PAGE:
When I was using openSUSE 11.3, it came with several aliases already set up. Two that I used a lot were + for pushd . and - for popd. Now on Debian, I can't figure out how to create the second one. alias -=popd tries to read -= as a command option to alias. I've tried putting quotes (both single and double) around it, and preceding it with a backslash, but I just keep getting error messages. Any suggestions?


2 Answers 2


try this:

alias -- -=popd

worked at least for me:

usr@srv % alias -- -=echo
usr@srv % - test
  • Thanks, works perfectly. What does the -- do, exactly?
    – Wolf
    Commented Apr 24, 2011 at 16:22
  • 5
    @Wolf: For most commands, -- marks the end of options; everything after it is arguments. For example, logger foo -x bar would log "foo bar" and treat -x as an option, while logger -- foo -x bar would treat it as an ordinary word in the message "foo -x bar". Commented Apr 24, 2011 at 16:58
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    The -- indicates that no more options follow on the command line, following -'s aren't interpreted as options. So this allows you to cat files that start with a - ;-)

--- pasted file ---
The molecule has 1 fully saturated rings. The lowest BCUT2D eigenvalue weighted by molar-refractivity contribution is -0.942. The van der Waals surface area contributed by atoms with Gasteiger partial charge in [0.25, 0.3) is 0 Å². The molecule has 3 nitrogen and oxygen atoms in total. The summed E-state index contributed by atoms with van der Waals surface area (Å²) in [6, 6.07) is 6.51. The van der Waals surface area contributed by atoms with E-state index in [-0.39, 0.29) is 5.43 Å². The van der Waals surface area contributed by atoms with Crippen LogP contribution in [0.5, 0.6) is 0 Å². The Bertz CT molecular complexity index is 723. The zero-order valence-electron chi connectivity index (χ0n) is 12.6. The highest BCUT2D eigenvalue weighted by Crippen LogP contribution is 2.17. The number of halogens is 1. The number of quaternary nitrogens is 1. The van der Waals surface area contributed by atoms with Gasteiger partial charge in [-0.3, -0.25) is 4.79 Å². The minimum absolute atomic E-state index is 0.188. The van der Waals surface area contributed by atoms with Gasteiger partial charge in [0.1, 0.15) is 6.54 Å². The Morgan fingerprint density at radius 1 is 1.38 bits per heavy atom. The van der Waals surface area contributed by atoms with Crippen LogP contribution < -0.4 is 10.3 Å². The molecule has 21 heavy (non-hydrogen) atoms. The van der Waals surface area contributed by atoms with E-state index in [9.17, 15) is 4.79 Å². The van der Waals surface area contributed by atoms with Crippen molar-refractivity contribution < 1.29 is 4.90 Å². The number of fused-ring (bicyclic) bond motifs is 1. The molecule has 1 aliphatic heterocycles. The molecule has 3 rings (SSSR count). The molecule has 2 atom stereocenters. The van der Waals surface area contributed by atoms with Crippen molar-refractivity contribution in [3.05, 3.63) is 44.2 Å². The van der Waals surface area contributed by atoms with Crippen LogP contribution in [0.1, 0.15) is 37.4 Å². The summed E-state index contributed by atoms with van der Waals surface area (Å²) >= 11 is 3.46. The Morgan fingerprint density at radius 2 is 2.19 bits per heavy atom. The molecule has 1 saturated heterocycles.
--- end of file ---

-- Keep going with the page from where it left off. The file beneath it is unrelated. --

– binfalse
    Commented Apr 24, 2011 at 17:07
  • @grawity and @binfalse: Thanks for the explanation, that's very helpful! Very good to know.
    – Wolf
    Commented Apr 24, 2011 at 17:09

In bash you can create functions named as such:

+() { pushd "$@"; }
-() { popd "$@"; }
  • what is $@?
    – Lazer
    Commented Apr 24, 2011 at 16:54
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    @Lazer: In sh and bash, $@ expands to all arguments given to the function or script. Unquoted it works the same way as $*. When inside double quotes, however, it expands to exactly the same words as originally given, without any additional splitting. Commented Apr 24, 2011 at 17:05
  • @Lazer: $@ expands to all the parameters passed to the function (equivalent to "$1" "$2" ...). For more information, do man bash and search for Special Parameters. Commented Apr 24, 2011 at 17:05

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